The bags of Loida and Mabuti…

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Seeing the film poster of both Nora and Vilma’s indie films, we can’t ignore the noticeable similarites. Both seem to be – on the “move,” walking and in deep thoughts. And both were holding a “Bag.” Upon further research, Nora’s bag contained money that she didn’t own. And this is one of the main focus of the film. Will Mabuti, Nora’s character, return the money to the real owner or keep it for herself? Meanwhile, Vilma’s bag contained clothes. Clothes that she uses to several impromptu auditions. Will Loida, Vilma’s character, land that big break she’s been praying all her life, and eventually earn more money for herself and her daughter?

Nora’s Bag – “…Initial reviews of Mabuti were positive. Nora was praised for her quiet and effective performance. She was praised for bringing something new to her long filmography, like her willingness to learn the Ilocano dialect. Her director even admitted wasn’t required when she initially accepted the project. It seems like she was willing to bring something new that even the well-praised Thy Womb didn’t bring out. That “something new,” that we haven’t seen before. Originally written for man, Nora’s character Mabuti, according to writer, Katrina Stuart Santiago, “…this film had technical problems, and I wish it took more care in rendering time and space as important aspects of storytelling. But most this film stands regardless, and that might be because of Aunor. Without her, it’s entirely possible that “Ang Kwento ni Mabuti” wouldn’t survive its own simplicity. Because not much happens in this story, but Aunor takes Mabuti’s character and makes everything happen for her.” The high expectation of “Mabuti” seem to be attributed to the critical success of “Thy Womb.” The later earned Nora several international trophies but the fact is, it failed commercially. Early projections seems to favor Mabuti commercially. The Noranians seems to be in high spirit as they attend the gala premiere of Mabuti and was blessed with the extension of the film’s screening for another week after its first week as part of the CineFilipino Film Festival. The pay out was that Mabuti failed to win Nora the festival’s most expected best actress award. The award went to a new comer, a child protege, named Teri Malvar. Initial prediction from a veteran columnist predicts a tight race for next year acting derby with both Vi and Guy fighting for the trophies with Lorna Tolentino for Burgos and Cherrie Gil for Sonata, all for their performances in indie films.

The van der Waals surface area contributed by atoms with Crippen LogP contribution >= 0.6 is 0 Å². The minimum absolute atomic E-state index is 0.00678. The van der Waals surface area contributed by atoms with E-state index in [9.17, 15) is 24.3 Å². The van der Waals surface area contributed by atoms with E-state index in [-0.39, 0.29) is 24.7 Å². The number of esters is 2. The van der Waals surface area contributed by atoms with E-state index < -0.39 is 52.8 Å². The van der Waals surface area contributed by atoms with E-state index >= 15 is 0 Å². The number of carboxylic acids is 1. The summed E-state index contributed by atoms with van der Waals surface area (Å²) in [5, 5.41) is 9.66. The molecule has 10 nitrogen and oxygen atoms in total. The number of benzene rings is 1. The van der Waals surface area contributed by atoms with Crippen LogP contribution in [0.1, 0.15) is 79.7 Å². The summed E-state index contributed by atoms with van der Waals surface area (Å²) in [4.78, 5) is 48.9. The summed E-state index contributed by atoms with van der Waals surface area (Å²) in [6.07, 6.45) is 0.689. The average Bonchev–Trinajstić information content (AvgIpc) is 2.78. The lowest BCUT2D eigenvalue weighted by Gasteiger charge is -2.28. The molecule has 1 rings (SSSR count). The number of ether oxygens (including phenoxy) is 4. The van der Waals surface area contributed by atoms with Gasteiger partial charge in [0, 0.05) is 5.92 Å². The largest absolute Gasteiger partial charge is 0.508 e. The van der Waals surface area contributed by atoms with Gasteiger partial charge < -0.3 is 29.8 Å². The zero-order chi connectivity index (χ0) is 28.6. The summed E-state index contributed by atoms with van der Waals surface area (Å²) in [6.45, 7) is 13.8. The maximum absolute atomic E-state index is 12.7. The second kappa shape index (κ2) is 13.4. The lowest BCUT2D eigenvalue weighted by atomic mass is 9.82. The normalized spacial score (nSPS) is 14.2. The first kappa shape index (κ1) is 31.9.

Ang Kuwento ni Mabuti – “…Mabuti is not a simpleton, but in her world, where words are barely spoken, it is easy to just be. There is want and need, but there is only so much one can do. She is not one to bargain for better, as she is one to try and fix things as much as her abilities allow. She wants to bring the money to the barangay captain, but takes the strange weather as a sign that she shouldn’t; she goes to the military camp to talk to the captain about the money, but the camp is deserted. Mabuti waits for nothing and no one. She seems to always purposefully wait. As she does heartily laugh, in that quiet way that we know the voiceless must. She speaks but doesn’t talk or banter. She is nervous and sad, she is lost and confused, she is happy. And we only know this of Mabuti because she’s got eyes that can pierce through your soul. Which is to say that this is about Aunor, which almost goes without saying, and yet there is something here that she wasn’t able to do in last year’s “Thy Womb.” That is, she learned the language that everybody else in the film was speaking. In this sense Mabuti was more complete as a character than Shaleha; Mabuti was more real. Aunor as such isn’t rendered quiet by the inability to speak in the same way, and Mabuti is allowed to actually be borne of the context that we see is hers in the film. She makes that universe work, and unravel, no matter that it is the tiniest, most removed, universe that many of us cannot fathom. It is a universe of signs. And when Mabuti navigates and negotiates with those signs given her fears and joys, we are allowed to imagine life to be as simple, moral compass and all. Yes, this film had technical problems, and I wish it took more care in rendering time and space as important aspects of storytelling. But most this film stands regardless, and that might be because of Aunor. Without her, it’s entirely possible that “Ang Kwento ni Mabuti” wouldn’t survive its own simplicity. Because not much happens in this story, but Aunor takes Mabuti’s character and makes everything happen for her…” – Katrina Stuart Santiago, GMA News, 23 September 2013 (READ MORE)